Texas has gotten a break from major hurricanes in the past few years, and some forecasters say we’re overdue to a large storm.  It’s extremely important to plan for one this year. With Hurricane Preparedness Week underway, it’s a good time for those living near the coast – and those who have loved ones in that area – to make sure they are ready to deal with the disruption and potential devastation that these massive storms can dish out. It’s also a good time for those living inland to prepare for the possibility of severe weather by putting together plans to deal with flooding or high winds.

June through November are typically the prime months for hurricanes to form in the Atlantic, prompting Texas Gov. Greg Abbott to issue a notice encouraging Texans to be prepared.

“While Texas has experienced several other major disasters in recent years, this September will mark the 50-year anniversary of Hurricane Beulah striking the Rio Grande Valley and claiming the lives of 58 citizens,” Abbott said in a proclamation urging people be aware of the dangers presented by hurricanes, as well as tropical storms. “I caution citizens not to become complacent. When hurricanes do occur, they can produce heavy winds, storm surges, torrential rains, inland flooding and tornadoes. It is important that all Texans, particularly Gulf Coast residents, be aware of the hazards hurricanes present.

Governor Abbott also talked about the growth of Texas’ coastal communities, adding that some new residents may never have experienced the effects of a hurricane and may need advice on how to plan and prepare. He encouraged people to know the difference between a hurricane watch and warning (a watch means conditions are favorable for the development of a storm, while a warning means that a storm is in progress and threats are imminent). The governor also advised families to develop disaster plans, including how to communicate, care for pets and seek safety.

As part of hurricane preparedness, Texans should put together a disaster preparation kit, which should include a weather radio, three-day supply of food and water for each person, a first aid kit, prescription medicine, flashlights and batteries. Food, water and medicines for any pets in the home should also be included. 

The National Oceanic and Atmospheric Association’s (NOAA) National Hurricane Center lists the first part of preparing for a hurricane as gathering information. “Know if you live in a hurricane evacuation area,” the center says. “Assess your risks and know your home’s vulnerability to storm surge, flooding and wind. The center also encourages people living in coastal areas to contact their local weather service office and local emergency management office to find out what emergencies are likely to occur in their area, and the best way to respond.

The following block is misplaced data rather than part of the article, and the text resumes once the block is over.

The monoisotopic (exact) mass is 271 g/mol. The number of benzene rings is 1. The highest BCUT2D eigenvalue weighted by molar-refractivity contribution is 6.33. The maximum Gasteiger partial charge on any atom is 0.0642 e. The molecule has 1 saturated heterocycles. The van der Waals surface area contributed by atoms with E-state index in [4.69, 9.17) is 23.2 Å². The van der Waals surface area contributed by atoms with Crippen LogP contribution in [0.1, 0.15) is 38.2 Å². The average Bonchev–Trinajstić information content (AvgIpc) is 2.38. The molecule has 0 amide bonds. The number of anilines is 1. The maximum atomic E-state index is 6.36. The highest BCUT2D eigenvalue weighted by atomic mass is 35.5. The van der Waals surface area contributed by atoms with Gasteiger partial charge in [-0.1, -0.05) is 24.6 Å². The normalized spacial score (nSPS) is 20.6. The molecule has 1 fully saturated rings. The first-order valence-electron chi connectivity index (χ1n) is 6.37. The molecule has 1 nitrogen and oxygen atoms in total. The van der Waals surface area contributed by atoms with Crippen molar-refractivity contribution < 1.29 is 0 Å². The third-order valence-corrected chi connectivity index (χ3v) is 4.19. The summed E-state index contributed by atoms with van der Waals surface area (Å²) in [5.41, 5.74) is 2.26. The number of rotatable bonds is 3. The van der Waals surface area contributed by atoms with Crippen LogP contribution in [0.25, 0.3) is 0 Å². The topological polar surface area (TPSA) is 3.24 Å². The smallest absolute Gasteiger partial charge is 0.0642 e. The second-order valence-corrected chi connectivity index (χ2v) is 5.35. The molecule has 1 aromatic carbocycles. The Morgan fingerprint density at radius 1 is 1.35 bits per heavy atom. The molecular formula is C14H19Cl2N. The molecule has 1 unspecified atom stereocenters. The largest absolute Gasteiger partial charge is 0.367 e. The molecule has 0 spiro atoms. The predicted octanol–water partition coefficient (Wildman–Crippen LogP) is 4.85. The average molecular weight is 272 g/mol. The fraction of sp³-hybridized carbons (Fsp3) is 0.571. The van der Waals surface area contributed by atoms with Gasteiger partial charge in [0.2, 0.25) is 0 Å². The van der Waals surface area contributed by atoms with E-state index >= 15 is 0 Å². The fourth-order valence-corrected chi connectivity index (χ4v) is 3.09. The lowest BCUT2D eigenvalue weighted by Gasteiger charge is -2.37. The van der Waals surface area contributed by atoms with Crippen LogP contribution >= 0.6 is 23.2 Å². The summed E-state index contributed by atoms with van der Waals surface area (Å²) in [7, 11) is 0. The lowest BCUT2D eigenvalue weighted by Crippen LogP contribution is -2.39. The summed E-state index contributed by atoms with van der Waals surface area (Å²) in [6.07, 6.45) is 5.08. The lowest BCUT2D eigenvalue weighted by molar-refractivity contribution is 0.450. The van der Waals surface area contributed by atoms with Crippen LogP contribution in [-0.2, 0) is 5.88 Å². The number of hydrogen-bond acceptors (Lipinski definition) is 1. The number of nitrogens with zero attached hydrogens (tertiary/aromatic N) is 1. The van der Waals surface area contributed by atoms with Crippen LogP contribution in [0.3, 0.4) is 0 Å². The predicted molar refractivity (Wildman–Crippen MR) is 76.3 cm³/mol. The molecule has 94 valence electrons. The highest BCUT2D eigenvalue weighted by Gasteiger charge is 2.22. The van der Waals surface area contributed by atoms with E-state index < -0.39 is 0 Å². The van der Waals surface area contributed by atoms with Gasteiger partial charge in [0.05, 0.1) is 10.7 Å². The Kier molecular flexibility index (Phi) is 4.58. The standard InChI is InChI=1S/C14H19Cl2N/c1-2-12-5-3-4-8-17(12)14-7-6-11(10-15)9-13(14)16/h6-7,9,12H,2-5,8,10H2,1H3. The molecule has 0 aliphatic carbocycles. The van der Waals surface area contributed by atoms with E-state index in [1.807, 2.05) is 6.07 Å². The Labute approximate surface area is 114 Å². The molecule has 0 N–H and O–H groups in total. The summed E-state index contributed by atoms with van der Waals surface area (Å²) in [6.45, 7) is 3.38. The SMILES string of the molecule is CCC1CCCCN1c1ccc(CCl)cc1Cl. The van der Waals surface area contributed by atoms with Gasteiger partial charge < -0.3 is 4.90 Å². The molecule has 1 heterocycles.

Probably most important for those living in coastal areas is to learn the areas evacuation routes. Waiting until a mandatory evacuation has been ordered may be too late to access the internet or television stations for recommended routes.  The Texas Department of Transportation utilizes Twitter and Facebook to deliver storm preparedness, road conditions and evacuation information.  They also provide hurricane evacuation maps for specific areas of the Gulf Coast.  If you are elderly or disabled, you should know that evacuation assistance is available by dialing 2-1-1.  You can learn more about evacuation routes here. FEMA also provides information on evacuating here.

Before a hurricane threatens the Gulf Coast, prepare yourself and your family.  Start by learning as much as possible and putting together the things you’ll need before disasters strike.  The U.S. Centers for Disease Control and Prevention provides a list of what to do before, during and after a hurricane by going here.

The U.S. Environmental Protection Agency also provides information about preparing for and recovering from hurricanes here.

More information about hurricane preparation, including links to more detailed pre and post hurricane planning, is available here and here.